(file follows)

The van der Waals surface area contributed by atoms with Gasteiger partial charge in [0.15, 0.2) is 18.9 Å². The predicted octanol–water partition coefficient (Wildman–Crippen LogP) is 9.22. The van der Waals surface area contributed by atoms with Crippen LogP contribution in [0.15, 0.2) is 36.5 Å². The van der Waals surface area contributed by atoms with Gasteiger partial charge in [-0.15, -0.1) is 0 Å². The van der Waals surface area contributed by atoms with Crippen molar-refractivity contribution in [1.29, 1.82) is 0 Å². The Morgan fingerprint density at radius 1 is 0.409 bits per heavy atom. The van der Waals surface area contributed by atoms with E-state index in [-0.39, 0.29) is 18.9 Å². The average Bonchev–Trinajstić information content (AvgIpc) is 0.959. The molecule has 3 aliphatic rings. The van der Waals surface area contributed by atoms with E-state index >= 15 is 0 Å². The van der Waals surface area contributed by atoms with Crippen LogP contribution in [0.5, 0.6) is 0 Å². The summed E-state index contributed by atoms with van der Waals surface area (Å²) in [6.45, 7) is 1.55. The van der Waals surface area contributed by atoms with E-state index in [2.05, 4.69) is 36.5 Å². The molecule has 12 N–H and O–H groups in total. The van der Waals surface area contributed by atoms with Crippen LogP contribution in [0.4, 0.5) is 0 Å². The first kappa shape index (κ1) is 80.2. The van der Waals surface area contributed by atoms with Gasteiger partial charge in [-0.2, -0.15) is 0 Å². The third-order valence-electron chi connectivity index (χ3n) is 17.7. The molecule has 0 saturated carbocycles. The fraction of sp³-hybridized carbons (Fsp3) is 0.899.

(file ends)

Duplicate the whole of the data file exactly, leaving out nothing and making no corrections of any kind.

The van der Waals surface area contributed by atoms with Gasteiger partial charge in [0.15, 0.2) is 18.9 Å². The predicted octanol–water partition coefficient (Wildman–Crippen LogP) is 9.22. The van der Waals surface area contributed by atoms with Crippen LogP contribution in [0.15, 0.2) is 36.5 Å². The van der Waals surface area contributed by atoms with Gasteiger partial charge in [-0.15, -0.1) is 0 Å². The van der Waals surface area contributed by atoms with Crippen molar-refractivity contribution in [1.29, 1.82) is 0 Å². The Morgan fingerprint density at radius 1 is 0.409 bits per heavy atom. The van der Waals surface area contributed by atoms with E-state index in [-0.39, 0.29) is 18.9 Å². The average Bonchev–Trinajstić information content (AvgIpc) is 0.959. The molecule has 3 aliphatic rings. The van der Waals surface area contributed by atoms with E-state index >= 15 is 0 Å². The van der Waals surface area contributed by atoms with Crippen LogP contribution in [0.5, 0.6) is 0 Å². The summed E-state index contributed by atoms with van der Waals surface area (Å²) in [6.45, 7) is 1.55. The van der Waals surface area contributed by atoms with E-state index in [2.05, 4.69) is 36.5 Å². The molecule has 12 N–H and O–H groups in total. The van der Waals surface area contributed by atoms with Crippen LogP contribution in [0.4, 0.5) is 0 Å². The first kappa shape index (κ1) is 80.2. The van der Waals surface area contributed by atoms with Gasteiger partial charge in [-0.2, -0.15) is 0 Å². The third-order valence-electron chi connectivity index (χ3n) is 17.7. The molecule has 0 saturated carbocycles. The fraction of sp³-hybridized carbons (Fsp3) is 0.899.